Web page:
Or is it that actually there's an interaction where the microbes are also driving health and the answer is probably actually both? And we see now some new studies coming out there, intervention studies showing that actually, you can change the microbiome and that change is associated with health.
[00:13:33] Jonathan Wolf: And I think some of your own research on the twins has been looking at microbiome and aging. Is that right, Claire?
[00:13:39] Claire Steves: Yeah, that's right. So we were one of the first that sort of looked at that in the community population, the relationship between microbiome parameters of features in the microbiome, composition in the guts, this is in stool and the development of frailty, and we saw that even in sort of quite early stages, we could see differences.
And actually, within twin pairs, we could see that frailer twins had a microbiome that was distinct from their sisters who were not frailed. So one of the things that we are really interested in trying to understand aging is to look at identical twins and non-identical twins as well, who share genetics, but they don't share lots of factors around an environment, and they actually don't share a lot of their gut microbiome.
We see that the gut microbiome, on average, about 17% of the variation in the gut microbiome is down to genetic factors. So the majority is not down to genetic factors, it's down to environmental factors like diet.
[00:14:37] Jonathan Wolf: Which is amazing, isn't it? So you're saying there's only 17% of what you see in their microbiome is controlled by their genes. This is surprising, isn't it? Compared to what you would've expected when you thought about genes controlling us 20 years ago?
[00:14:51] Claire Steves: Yeah, I mean, I'm not sure whether it's surprising. I mean, when I say 17%, there are some specific elements of the microbiome. They're a bit more heritable than that, and there are lots that are less heritable.
So it's on average 17%. But the point is, is that actually, your genetic factors don't necessarily drive what's within you. That actually environmental factors and things that happen to you along the course of life are probably really important. And we know that from the early studies, looking at even mode of delivery, say, for example, individuals can change the microbiome, how many antibiotics they receive during life.
All of these kinds of things, they're environmental factors. So it's not that surprising that genetics doesn't drive the microbiome very much. But it does go to show that, you know, we can't focus all our attention as we thought perhaps in 2000, on genetics to understand the disease.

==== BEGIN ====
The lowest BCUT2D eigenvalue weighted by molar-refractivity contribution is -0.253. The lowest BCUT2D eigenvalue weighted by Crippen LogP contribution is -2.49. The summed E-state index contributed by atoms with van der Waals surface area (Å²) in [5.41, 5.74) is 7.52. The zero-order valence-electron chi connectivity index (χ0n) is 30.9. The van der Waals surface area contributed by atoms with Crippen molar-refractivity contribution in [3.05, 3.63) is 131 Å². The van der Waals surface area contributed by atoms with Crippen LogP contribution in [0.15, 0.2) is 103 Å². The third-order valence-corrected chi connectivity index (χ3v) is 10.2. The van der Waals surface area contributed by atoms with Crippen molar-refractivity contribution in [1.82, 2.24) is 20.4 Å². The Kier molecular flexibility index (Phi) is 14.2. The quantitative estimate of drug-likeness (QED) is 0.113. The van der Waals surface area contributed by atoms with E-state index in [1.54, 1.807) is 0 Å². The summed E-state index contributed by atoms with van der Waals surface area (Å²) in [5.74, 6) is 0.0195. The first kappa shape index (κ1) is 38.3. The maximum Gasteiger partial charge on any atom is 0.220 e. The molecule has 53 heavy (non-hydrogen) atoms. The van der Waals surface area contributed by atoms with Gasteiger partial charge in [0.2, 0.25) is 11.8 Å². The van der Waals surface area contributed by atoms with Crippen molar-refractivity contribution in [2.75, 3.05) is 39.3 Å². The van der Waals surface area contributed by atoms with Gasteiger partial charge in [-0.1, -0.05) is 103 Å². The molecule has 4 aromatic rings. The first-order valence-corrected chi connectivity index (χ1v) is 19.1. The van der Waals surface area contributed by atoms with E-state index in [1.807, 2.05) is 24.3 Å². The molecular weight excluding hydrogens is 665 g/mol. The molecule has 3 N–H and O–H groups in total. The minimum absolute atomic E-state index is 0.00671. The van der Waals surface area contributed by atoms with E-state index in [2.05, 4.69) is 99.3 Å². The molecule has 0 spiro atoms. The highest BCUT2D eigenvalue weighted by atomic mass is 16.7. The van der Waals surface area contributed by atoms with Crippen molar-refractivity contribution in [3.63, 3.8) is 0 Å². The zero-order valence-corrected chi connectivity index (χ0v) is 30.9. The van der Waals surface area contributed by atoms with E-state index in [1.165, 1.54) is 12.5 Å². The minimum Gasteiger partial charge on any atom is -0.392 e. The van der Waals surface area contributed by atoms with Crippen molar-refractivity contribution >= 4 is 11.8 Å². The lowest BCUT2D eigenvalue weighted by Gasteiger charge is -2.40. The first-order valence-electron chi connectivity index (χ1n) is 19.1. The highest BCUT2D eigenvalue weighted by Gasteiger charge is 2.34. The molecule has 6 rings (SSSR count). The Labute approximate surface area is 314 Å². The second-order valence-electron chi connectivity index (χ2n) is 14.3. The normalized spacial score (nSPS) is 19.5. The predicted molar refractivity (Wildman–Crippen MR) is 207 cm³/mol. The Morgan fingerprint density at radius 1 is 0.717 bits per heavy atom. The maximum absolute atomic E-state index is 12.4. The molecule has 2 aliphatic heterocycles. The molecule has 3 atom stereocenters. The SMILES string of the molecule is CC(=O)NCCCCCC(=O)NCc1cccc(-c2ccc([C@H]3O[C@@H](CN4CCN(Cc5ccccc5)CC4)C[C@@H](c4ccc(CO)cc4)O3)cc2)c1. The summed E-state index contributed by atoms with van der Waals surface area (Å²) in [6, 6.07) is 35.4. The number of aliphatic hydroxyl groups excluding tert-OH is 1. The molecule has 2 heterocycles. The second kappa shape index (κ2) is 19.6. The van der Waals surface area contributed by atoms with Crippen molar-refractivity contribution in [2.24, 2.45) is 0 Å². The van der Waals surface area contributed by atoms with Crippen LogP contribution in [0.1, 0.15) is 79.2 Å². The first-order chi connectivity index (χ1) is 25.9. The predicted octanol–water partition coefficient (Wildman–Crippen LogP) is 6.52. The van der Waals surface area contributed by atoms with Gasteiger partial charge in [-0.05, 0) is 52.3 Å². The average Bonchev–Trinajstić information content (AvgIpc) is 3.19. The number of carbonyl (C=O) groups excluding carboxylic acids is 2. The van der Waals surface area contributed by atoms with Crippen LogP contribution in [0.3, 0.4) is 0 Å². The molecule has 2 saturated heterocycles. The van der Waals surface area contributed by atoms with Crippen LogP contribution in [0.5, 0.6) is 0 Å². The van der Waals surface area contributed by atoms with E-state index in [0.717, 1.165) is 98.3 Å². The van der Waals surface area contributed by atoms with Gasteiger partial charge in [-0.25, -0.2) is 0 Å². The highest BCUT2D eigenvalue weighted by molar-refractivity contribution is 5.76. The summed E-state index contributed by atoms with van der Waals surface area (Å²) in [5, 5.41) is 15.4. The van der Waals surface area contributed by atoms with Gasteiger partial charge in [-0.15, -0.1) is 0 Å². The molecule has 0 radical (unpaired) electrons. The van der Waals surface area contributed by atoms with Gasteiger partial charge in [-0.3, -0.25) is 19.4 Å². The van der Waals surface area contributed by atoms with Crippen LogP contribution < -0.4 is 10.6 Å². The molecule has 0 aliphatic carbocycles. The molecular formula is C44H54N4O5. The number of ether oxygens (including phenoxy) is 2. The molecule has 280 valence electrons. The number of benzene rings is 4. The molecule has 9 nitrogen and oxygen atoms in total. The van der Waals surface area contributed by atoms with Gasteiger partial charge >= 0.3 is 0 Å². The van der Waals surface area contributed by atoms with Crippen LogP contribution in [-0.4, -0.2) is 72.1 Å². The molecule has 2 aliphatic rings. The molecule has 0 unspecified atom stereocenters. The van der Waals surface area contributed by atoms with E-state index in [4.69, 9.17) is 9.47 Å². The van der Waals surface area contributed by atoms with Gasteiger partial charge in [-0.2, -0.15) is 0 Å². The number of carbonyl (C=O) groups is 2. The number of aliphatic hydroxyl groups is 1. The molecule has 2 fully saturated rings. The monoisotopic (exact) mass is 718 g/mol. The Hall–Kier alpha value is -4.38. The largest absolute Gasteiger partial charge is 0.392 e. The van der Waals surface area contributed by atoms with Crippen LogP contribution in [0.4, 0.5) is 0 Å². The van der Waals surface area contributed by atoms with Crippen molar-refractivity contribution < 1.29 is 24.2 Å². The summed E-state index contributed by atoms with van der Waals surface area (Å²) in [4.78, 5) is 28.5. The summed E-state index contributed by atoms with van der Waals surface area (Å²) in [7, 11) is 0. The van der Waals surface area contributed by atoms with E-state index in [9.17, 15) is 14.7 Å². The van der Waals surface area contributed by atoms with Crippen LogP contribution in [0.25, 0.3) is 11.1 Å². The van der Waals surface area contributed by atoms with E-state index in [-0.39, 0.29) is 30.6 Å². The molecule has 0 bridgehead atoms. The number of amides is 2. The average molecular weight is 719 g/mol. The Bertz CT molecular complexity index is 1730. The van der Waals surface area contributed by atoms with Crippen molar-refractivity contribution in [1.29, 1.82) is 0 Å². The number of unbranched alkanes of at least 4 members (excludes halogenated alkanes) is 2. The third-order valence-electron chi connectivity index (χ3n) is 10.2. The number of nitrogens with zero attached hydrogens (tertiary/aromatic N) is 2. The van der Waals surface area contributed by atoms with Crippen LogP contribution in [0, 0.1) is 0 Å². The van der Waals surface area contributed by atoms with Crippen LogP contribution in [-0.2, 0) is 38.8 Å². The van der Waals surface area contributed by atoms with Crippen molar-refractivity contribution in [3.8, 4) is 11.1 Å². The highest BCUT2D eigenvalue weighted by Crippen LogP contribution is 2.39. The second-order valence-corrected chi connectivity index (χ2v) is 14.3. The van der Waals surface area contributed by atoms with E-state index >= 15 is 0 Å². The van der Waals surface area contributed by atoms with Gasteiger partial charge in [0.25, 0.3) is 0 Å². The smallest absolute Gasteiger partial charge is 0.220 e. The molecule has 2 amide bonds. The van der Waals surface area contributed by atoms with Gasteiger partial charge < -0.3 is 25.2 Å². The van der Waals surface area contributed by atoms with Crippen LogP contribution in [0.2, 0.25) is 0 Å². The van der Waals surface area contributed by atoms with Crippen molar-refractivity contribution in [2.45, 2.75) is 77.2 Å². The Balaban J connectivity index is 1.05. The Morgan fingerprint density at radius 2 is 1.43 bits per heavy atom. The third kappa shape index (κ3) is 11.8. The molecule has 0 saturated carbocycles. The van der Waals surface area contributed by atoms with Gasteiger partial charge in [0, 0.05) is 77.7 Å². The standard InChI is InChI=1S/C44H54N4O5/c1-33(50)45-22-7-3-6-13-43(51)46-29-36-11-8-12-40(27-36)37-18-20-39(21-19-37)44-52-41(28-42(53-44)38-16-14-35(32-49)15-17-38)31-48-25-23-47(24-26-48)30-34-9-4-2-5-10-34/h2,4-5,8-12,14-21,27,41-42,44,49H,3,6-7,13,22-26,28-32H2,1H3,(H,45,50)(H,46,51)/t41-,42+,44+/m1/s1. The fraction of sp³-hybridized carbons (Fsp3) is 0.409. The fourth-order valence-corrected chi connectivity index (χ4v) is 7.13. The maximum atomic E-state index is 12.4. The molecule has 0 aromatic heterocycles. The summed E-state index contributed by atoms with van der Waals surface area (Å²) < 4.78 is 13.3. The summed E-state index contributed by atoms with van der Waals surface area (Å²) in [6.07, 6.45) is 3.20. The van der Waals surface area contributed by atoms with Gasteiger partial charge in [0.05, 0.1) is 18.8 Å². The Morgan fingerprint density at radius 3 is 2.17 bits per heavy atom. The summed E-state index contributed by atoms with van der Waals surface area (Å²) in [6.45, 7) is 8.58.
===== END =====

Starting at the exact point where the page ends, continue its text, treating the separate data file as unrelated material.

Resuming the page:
[00:15:39] Jonathan Wolf: And so you were saying that as a result, you could have two identical twins who later on in life look quite different. Is this right, Claire? And then you were explaining about the microbiome differences. Could you just sort of bring us back to that?
[00:15:51] Claire Steves: Yeah, so I've been very interested in understanding using twins, why different people might age differently. And so we have within the cohort some individuals where one twin is slightly frailer or has a particular disease, whereas another twin is less frail or doesn't have that particular disease. And so we are looking at the biomarkers that we collect in them beforehand to see which ones can explain the difference in how they age. And indeed, we've found differences in the microbiome between individuals, and the specific groups of microbes that we found that were associated with being more robust, are also actually the exact same bugs that we see are associated with adherence to diets like the Mediterranean diet. So this is coming back to this sort of idea that the gut microbiome is shaped by the diets that we eat and that it is related to aging, but it's then taken sort of like some other intervention studies that we and others have done to show that actually, we can change some of these outcomes for individuals if we deliver microbiome interventions. So we've got a very exciting trial that we've not yet published, but is just going to be coming out sort of in the early in the spring, which basically shows this within a small number of individuals. And we need further larger studies to really show this. But I think it's really exciting.
[00:17:15] Jonathan Wolf: And what does a small study show, Claire?
[00:17:17] Claire Steves: So it shows that prebiotics that people have taken matched against a placebo that looks exactly identical, where we compare cognition within individuals taking the placebo or taking this prebiotic, we can see in just 12 weeks a difference in their outcomes in terms of their cognitive function.